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Sending a fax can compromise your network, according to Check Point Technologies Ltd. researchers. How is it possible for hackers to do access faxed files? What should users do before sending a fax?
Check Point researchers discovered that fax protocols can fail to prevent a malicious image file -- sent through phone lines -- from being printing on a victim's all-in-one printer-fax machine; all the attacker needs is the target's fax number. Using a malicious image file can enable attackers to gain control of a fax machine connected to the victim's network.
Once an attacker locates a computer containing sensitive documents, he can use an exploit script like EternalBlue NSA to attack the computer. The exploit, which researchers dubbed Faxploit, is capable of forwarding confidential documents and printing them on an attacker's fax machine.
In the course of a Faxploit attack, hackers can use a range of attack options, including making copies of documents; such documents often include confidential files faxed to banks, law firms or health providers with sensitive information. All of these files can then be printed on the attacker's fax machine or stored on the attacker's computer.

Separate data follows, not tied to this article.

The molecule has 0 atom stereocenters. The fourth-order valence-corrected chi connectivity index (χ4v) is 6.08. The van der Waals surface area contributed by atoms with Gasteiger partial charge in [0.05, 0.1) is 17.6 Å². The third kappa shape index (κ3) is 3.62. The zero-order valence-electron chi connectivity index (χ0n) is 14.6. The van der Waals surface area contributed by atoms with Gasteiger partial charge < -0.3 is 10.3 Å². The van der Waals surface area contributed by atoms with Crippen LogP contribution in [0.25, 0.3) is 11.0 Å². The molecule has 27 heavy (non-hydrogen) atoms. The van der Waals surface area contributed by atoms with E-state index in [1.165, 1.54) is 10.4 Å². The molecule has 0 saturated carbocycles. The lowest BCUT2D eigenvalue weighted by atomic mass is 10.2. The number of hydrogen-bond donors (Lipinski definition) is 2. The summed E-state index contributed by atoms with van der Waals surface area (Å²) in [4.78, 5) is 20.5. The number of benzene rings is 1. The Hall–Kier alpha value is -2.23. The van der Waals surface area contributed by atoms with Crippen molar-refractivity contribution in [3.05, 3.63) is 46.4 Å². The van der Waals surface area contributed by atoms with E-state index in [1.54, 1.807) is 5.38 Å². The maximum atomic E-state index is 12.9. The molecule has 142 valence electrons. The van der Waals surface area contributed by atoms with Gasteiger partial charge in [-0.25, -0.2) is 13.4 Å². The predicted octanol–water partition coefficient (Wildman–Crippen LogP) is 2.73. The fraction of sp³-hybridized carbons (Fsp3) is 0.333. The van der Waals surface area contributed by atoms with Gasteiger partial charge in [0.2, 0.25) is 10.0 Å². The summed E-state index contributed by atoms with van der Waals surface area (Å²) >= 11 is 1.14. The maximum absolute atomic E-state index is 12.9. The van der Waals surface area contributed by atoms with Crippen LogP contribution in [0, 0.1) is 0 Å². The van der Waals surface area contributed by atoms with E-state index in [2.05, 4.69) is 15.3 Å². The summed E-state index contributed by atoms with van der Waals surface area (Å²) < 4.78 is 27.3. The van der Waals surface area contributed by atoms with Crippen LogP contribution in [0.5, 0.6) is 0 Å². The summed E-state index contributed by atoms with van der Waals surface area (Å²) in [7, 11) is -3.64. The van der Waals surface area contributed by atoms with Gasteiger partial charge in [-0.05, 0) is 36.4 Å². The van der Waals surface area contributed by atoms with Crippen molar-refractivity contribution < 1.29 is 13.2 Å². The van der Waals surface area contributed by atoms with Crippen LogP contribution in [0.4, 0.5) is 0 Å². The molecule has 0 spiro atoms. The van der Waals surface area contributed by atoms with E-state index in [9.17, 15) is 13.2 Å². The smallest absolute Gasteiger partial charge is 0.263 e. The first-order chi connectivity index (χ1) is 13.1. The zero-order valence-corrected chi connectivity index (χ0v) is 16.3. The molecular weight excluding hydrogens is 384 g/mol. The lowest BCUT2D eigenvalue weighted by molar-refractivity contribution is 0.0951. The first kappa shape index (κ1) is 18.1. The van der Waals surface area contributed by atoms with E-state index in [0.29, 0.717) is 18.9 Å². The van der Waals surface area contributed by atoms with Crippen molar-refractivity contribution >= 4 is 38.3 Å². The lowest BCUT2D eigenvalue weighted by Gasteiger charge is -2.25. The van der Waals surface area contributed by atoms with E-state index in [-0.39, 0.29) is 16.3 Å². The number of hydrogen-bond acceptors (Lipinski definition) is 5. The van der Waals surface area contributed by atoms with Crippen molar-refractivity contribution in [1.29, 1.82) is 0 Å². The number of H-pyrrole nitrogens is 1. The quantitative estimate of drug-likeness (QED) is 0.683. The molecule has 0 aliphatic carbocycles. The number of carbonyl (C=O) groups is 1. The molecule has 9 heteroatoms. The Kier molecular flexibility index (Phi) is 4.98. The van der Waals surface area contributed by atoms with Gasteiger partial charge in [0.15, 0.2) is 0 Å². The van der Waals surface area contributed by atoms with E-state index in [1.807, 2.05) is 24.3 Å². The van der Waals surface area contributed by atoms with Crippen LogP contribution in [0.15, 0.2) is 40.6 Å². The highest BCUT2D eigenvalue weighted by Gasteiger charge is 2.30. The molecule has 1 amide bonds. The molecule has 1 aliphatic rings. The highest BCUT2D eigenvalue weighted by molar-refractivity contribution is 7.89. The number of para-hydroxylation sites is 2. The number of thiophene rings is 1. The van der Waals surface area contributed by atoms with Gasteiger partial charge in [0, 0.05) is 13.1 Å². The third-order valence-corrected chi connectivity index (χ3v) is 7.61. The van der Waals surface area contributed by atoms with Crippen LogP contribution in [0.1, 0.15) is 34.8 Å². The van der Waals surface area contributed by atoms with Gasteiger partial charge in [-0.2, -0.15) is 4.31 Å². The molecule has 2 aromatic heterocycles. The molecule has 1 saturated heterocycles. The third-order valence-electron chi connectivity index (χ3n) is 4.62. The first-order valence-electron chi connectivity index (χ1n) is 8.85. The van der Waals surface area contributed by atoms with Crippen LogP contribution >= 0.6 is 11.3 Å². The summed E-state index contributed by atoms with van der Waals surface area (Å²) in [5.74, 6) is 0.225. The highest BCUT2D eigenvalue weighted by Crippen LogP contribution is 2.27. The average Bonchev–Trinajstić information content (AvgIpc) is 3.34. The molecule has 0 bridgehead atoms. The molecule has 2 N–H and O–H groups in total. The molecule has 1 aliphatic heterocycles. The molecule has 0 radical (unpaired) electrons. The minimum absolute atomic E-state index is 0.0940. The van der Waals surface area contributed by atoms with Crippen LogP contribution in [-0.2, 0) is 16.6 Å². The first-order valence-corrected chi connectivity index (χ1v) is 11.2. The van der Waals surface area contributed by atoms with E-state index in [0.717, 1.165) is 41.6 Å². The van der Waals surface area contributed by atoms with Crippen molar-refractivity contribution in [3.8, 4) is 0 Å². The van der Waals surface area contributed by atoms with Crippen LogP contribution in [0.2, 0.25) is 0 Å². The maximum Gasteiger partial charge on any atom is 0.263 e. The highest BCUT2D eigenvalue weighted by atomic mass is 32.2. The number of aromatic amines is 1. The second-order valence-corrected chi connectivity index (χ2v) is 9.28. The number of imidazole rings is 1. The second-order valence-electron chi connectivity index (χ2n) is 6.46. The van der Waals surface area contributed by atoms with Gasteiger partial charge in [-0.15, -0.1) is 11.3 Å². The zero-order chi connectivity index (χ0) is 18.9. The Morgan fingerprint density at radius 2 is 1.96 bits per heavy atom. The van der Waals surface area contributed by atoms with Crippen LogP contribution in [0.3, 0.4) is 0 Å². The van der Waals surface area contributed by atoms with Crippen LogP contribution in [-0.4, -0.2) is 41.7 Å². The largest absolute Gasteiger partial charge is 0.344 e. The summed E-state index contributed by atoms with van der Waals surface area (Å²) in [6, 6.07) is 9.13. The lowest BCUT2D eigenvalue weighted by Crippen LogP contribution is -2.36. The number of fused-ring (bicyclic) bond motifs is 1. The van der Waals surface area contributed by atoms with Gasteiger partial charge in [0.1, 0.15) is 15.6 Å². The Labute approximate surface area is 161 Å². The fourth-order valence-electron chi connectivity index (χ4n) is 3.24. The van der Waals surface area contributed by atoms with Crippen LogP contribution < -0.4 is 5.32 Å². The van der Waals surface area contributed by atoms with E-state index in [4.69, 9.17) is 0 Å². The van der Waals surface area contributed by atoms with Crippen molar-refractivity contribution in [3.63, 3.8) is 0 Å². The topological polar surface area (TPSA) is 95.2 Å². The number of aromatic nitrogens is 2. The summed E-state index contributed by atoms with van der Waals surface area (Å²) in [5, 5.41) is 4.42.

For example, an attacker could use information stolen from faxed documents to transfer all the money in a victim's accounts to the attacker's bank account. The attacker could also alter the contents of the documents in the victim's computer.
In order to mitigate the Faxploit exploit, admins should read Check Point's advisory on protecting their fax machines and consider all the banking, legal and healthcare regulations on the use of fax machines.
When turning off a fax machine is not an option, security teams should consider network segmentation. Segmentation can limit an attacker's ability to infect other parts of the network.
Furthermore, endpoint protections should be used to add an extra layer of security, and most printer vendors provide patches for security vulnerabilities. Indicators of compromise could include suspicious access to or changes in files, unusual outbound network traffic, red flags in log records, and a spike in file read volume.
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